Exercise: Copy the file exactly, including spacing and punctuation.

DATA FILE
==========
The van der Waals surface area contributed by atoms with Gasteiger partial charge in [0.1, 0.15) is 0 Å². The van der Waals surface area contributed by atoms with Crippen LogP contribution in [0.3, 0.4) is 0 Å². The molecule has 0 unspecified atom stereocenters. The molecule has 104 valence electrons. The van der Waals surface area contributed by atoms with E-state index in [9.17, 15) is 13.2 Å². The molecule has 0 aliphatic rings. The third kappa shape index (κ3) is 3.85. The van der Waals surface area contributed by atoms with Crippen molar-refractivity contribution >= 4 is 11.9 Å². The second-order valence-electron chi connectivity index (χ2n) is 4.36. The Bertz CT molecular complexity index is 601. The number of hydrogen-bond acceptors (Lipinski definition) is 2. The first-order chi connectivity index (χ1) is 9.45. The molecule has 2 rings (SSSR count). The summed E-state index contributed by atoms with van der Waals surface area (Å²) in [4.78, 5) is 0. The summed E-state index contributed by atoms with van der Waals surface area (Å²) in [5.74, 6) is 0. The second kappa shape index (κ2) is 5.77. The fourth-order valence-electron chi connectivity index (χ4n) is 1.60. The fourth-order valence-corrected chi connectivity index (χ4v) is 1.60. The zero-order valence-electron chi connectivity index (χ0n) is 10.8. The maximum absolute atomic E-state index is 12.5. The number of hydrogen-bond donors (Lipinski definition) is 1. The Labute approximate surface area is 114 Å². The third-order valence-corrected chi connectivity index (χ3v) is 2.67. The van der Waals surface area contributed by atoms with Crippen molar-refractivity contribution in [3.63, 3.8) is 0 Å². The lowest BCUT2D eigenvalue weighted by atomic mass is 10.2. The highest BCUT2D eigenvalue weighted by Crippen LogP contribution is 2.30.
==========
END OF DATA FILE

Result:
The van der Waals surface area contributed by atoms with Gasteiger partial charge in [0.1, 0.15) is 0 Å². The van der Waals surface area contributed by atoms with Crippen LogP contribution in [0.3, 0.4) is 0 Å². The molecule has 0 unspecified atom stereocenters. The molecule has 104 valence electrons. The van der Waals surface area contributed by atoms with E-state index in [9.17, 15) is 13.2 Å². The molecule has 0 aliphatic rings. The third kappa shape index (κ3) is 3.85. The van der Waals surface area contributed by atoms with Crippen molar-refractivity contribution >= 4 is 11.9 Å². The second-order valence-electron chi connectivity index (χ2n) is 4.36. The Bertz CT molecular complexity index is 601. The number of hydrogen-bond acceptors (Lipinski definition) is 2. The first-order chi connectivity index (χ1) is 9.45. The molecule has 2 rings (SSSR count). The summed E-state index contributed by atoms with van der Waals surface area (Å²) in [4.78, 5) is 0. The summed E-state index contributed by atoms with van der Waals surface area (Å²) in [5.74, 6) is 0. The second kappa shape index (κ2) is 5.77. The fourth-order valence-electron chi connectivity index (χ4n) is 1.60. The fourth-order valence-corrected chi connectivity index (χ4v) is 1.60. The zero-order valence-electron chi connectivity index (χ0n) is 10.8. The maximum absolute atomic E-state index is 12.5. The number of hydrogen-bond donors (Lipinski definition) is 1. The Labute approximate surface area is 114 Å². The third-order valence-corrected chi connectivity index (χ3v) is 2.67. The van der Waals surface area contributed by atoms with Crippen molar-refractivity contribution in [3.63, 3.8) is 0 Å². The lowest BCUT2D eigenvalue weighted by atomic mass is 10.2. The highest BCUT2D eigenvalue weighted by Crippen LogP contribution is 2.30.